“What investors need above all is information that is clear, consistent, reliable, and decision-useful to understand and assess a company's business, risks, and prospects and to make decisions about how and where to allocate capital. Should the SEC climate disclosure rule go into effect, investors in the U.S. capital markets will have a powerful new set of data and tools to make informed decisions in navigating the energy transition, consistent with their investment goals and objectives, allocation targets, risk tolerance, liquidity requirements, and fiduciary responsibilities,” said Cambria Allen-Ratzlaff, Chief Responsible Investment Ecosystems Officer at the Principles for Responsible Investment. “It is encouraging to see that despite external pressures investors are not changing their fundamental investment practices since these are already grounded in fiduciary duty and their use of ESG data or engagement on financially material ESG issues reflects efforts to fulfil that duty. Looking ahead, the PRI looks forward to working with investors and policy makers in protecting our investor signatories as well as all investors in the U.S. capital markets."

“The SEC’s climate risk disclosure rule represents the culmination of more than 20 years of investor advocacy for high-quality, decision-useful disclosures of companies’ climate-related risks. The final rule falls squarely within the SEC’s investor protection mandate; it directly responds to the overwhelming demand in the market for better information on these risks, and it will move public companies' climate reporting closer to the level of rigor that exists for financial reporting,” said Jake Rascoff, Director of Climate Financial Regulation at the Ceres Accelerator for Sustainable Capital Markets.

“Worker pension funds are not a piggy bank for the fossil fuel industry. The people who manage worker pension funds have a fiduciary duty to protect the retirement security of our members.  How companies respond to the threat of climate is going to be a key driver of pension fund returns for decades to come,” said Damon Silvers, Senior Advisor at American Federation of Teachers. “Consequently, fiduciaries need the kind of information on greenhouse gas emissions that the SEC is seeking to require companies to disclose to carry out that duty. Congress should be supporting the Commission in what it has done and working with the Commission to move forward to a genuine comprehensive system of climate-related public company disclosure.”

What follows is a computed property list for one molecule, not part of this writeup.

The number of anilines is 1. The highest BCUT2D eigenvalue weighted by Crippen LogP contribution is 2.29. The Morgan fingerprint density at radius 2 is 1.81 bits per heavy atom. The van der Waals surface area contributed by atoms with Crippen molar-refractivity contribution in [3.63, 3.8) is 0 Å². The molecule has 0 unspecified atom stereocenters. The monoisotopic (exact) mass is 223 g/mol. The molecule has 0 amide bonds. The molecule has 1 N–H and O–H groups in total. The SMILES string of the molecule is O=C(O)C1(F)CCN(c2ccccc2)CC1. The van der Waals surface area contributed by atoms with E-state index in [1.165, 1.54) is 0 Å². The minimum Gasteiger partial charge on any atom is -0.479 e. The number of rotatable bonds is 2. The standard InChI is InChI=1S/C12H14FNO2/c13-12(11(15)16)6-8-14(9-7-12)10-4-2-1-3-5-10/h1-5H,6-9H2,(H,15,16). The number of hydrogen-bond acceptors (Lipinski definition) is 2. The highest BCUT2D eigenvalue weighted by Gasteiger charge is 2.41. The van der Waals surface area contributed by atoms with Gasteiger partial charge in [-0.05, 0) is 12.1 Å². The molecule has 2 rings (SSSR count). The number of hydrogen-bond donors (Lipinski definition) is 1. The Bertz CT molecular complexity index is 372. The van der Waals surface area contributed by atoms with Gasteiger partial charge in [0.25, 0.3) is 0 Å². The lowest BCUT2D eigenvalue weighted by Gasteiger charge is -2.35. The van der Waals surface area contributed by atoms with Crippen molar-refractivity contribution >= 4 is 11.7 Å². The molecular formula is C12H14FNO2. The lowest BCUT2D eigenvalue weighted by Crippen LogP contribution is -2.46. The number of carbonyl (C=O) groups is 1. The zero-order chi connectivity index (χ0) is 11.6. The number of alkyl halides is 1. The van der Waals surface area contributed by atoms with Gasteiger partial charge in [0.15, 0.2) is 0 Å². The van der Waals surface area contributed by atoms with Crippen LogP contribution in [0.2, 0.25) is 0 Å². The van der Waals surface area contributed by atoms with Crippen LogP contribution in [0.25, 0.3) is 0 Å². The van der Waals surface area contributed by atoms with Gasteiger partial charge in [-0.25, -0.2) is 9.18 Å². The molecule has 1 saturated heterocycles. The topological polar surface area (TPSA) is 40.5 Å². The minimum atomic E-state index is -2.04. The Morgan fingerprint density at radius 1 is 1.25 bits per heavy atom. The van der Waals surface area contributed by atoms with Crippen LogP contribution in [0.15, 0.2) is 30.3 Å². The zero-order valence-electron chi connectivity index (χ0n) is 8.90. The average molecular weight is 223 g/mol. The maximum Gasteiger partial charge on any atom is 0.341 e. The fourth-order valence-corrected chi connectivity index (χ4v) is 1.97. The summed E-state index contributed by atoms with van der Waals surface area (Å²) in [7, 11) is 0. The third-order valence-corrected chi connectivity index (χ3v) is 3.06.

“The SEC climate disclosure rule is critically important to protect investors and encourage more efficient markets,” said Hana Vizcarra, Senior Attorney at Earthjustice. “However, should it survive the unwarranted attacks on SEC's authority, the Commission will have a lot more work to do to ensure disclosures provide the information investors need to make informed decisions about companies’ financial risks.”

Witness testimony can be found here from:

  • George Georgiev, Emory University
  • Cambria Allen- Ratzlaff, Principles for Responsible Investment
  • Jake Rascoff, Ceres
  • Damon Silvers, American Federation of Teachers
  • Hana Vizcarra, Earthjustice

In March 2024, Senator Markey released a statement on the SEC final rule that supported public disclosure of climate-related risks. In August 2022, Senator Markey hosted a Senate Climate Change Task Force meeting on the SEC proposed rule on climate-related risk disclosure. In June 2022, Senator Markey led a letter to SEC Chair Gary Gensler urging the Commission to strengthen its proposed rule on the disclosure of climate-related risks to investors, including Scope 3 emissions.

In March 2023, Senator Markey reintroduced the Fossil Free Finance Act, legislation that would direct the Federal Reserve to require major banks and other Systemically Important Financial Institutions to stop financing projects and activities linked to increased greenhouse gas emissions and submit a plan on how they will meet these requirements.